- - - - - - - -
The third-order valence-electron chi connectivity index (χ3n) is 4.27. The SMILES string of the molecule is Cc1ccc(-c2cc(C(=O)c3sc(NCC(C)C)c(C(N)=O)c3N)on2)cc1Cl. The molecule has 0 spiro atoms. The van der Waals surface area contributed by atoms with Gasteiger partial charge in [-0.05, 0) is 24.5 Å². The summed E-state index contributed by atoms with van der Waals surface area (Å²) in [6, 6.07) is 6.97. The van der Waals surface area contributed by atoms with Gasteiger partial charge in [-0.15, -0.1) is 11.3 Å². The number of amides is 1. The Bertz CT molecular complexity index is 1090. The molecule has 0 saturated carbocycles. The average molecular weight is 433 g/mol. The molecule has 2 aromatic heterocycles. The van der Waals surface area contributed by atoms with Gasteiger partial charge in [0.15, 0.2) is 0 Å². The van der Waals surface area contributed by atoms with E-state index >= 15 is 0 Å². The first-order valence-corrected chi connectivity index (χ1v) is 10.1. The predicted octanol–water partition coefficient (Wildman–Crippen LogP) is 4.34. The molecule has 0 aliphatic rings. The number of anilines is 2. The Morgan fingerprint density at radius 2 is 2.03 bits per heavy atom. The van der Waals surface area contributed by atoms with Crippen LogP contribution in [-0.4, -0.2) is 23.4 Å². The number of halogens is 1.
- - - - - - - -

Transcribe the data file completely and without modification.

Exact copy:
The third-order valence-electron chi connectivity index (χ3n) is 4.27. The SMILES string of the molecule is Cc1ccc(-c2cc(C(=O)c3sc(NCC(C)C)c(C(N)=O)c3N)on2)cc1Cl. The molecule has 0 spiro atoms. The van der Waals surface area contributed by atoms with Gasteiger partial charge in [-0.05, 0) is 24.5 Å². The summed E-state index contributed by atoms with van der Waals surface area (Å²) in [6, 6.07) is 6.97. The van der Waals surface area contributed by atoms with Gasteiger partial charge in [-0.15, -0.1) is 11.3 Å². The number of amides is 1. The Bertz CT molecular complexity index is 1090. The molecule has 0 saturated carbocycles. The average molecular weight is 433 g/mol. The molecule has 2 aromatic heterocycles. The van der Waals surface area contributed by atoms with Gasteiger partial charge in [0.15, 0.2) is 0 Å². The van der Waals surface area contributed by atoms with E-state index >= 15 is 0 Å². The first-order valence-corrected chi connectivity index (χ1v) is 10.1. The predicted octanol–water partition coefficient (Wildman–Crippen LogP) is 4.34. The molecule has 0 aliphatic rings. The number of anilines is 2. The Morgan fingerprint density at radius 2 is 2.03 bits per heavy atom. The van der Waals surface area contributed by atoms with Crippen LogP contribution in [-0.4, -0.2) is 23.4 Å². The number of halogens is 1.